Oldest Horse Races in the UK that are Still Going


Horse racing is one of the most legendary sports around the UK and Ireland and it may date back to a time way earlier than you think. We all know the classics like the Grand National and Cheltenham Gold Cup, but what are the oldest horse races that are still going?

Well luckily for you we’ve taken a look at the oldest races around the UK that are still going to this day, with some dating all the way back to the 1500s.

Kiplingcotes Derby – 1519

The Kiplingcotes Derby is widely renowned as the oldest horse race in the UK which is still going to this day. The race takes place in, you guessed it, Kiplingcotes. This race was inaugurated in 1519 meaning we’re now on the 504th edition of this race.

They’ve been using the same course since 1664 and as opposed to a traditional horse race, this is more of a chase across the flatlands of East Yorkshire and is four miles long. You can place a bet on this race but there’s only one bookmaker so no online bookmakers that use Trustly as a payment method. The sole bookie estimates their condition and pedigree and calculates the odds himself.

Carlisle Bell – 1599

Now back to our more traditional races, we’ve got the Carlisle Bell which was inaugurated in 1599 and is still going strong to this day. The race was won by Hollie Doyle last year on Mostawaa. 

The trophy is a pair of bells that are held in a secure case which only museum staff can handle if they are wearing gloves. The prize has been the same since 1599 and is handled with extreme care. It’s safe to say this race is legendary in Carlisle and will only continue to grow in pedigree as the years go on.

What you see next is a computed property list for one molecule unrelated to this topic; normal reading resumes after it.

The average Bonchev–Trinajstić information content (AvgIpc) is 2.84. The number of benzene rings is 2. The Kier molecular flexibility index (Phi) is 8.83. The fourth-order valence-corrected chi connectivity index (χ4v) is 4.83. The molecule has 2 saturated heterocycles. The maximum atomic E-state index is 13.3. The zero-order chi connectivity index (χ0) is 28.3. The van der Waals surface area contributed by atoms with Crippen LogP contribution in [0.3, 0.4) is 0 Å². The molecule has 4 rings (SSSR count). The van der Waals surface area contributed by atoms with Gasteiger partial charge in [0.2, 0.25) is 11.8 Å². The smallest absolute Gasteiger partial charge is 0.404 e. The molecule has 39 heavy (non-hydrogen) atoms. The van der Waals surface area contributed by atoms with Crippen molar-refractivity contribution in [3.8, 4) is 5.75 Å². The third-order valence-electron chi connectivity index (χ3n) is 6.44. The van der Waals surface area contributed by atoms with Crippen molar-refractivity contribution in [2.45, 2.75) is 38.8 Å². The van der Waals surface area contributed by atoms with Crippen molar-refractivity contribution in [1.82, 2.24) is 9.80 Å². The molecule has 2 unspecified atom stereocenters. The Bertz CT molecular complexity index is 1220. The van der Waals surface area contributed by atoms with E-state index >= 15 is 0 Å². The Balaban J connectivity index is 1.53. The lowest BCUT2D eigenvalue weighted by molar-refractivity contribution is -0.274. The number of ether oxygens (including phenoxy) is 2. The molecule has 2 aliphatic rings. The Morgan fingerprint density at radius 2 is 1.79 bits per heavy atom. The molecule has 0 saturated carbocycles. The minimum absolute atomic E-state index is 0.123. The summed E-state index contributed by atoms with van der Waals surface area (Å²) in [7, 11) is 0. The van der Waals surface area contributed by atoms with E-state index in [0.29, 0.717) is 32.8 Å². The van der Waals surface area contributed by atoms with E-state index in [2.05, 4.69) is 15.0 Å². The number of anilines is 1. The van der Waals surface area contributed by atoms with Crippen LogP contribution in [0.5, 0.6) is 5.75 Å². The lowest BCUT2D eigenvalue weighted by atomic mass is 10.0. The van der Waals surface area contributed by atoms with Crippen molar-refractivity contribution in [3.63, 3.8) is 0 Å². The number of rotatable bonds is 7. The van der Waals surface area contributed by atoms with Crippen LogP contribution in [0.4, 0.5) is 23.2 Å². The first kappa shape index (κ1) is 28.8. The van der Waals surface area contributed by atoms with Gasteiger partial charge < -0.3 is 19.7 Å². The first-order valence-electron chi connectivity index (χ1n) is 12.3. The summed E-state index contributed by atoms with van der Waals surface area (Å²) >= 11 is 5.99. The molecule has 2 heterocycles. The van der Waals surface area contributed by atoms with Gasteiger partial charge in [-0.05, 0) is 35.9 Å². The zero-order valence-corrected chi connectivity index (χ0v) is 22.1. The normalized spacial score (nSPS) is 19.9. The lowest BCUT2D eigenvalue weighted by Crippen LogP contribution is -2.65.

Doncaster Cup – 1766

The Doncaster Cup first began in 1766 and is still going strong to this day. The legendary Stradivarius has won this twice and despite it not being a Group One race, the staying contest still attracts a lot of the best stamina laden horses in the UK, even as a Group Two.

This race was originally called the Doncaster Gold Cup and is the longest standing race at Doncaster Racecourse by 10 years. This race is held annually on the third day of Doncaster’s four-day St Leger Festival which features some top quality racing across the whole festival

St. Leger Stakes – 1776

Sticking with Doncaster, up next we’ve got the St. Leger Stakes which came round 10 years after the Doncaster Cup. This time we’ve got a Group One race and it’s the longest of any other race of Britain’s five Classics, it’s also the last of the five to be run in the year. It’s also the last of the Triple Crown of Thoroughbred Racing which consists of the 2000 Guineas, The Epsom Derby and The St Leger Stakes, however, we haven’t seen a Triple Crown winner since Nijinsky in 1970 and the closest attempt in recent times as Camelot in 2012

A very respectable £786,000 is on offer as the purse for this race which is one of the biggest prizes in UK racing. For those interested in some high quality racing, you can see this race and the Doncaster Cup at the same festival at Doncaster Racecourse!

Epsom Oaks – 1779

Last in our top five is the Epsom Oaks which is the third of Brain’s five classic races during the flat season. The Epsom Oaks, more commonly known as The Oaks, started in 1779 and became one of the leading races for three-year-olds in no time. During the mid 1800s is when the five classics were formed and this is one of the most popular races in this group.

Though it’s one of the most prestigious races, its purse is not as big as the St. Leger Stakes with only £548,550 on offer. There are plenty of variations of this race with the Irish Oaks, the Preis der Diana, the Prix de Diane and the Oaks d’Italia all being based around Europe, elsewhere you have some other races in Japan and New Zealand like the AJC Oaks, New Zealand Oaks and the Yushun Himba.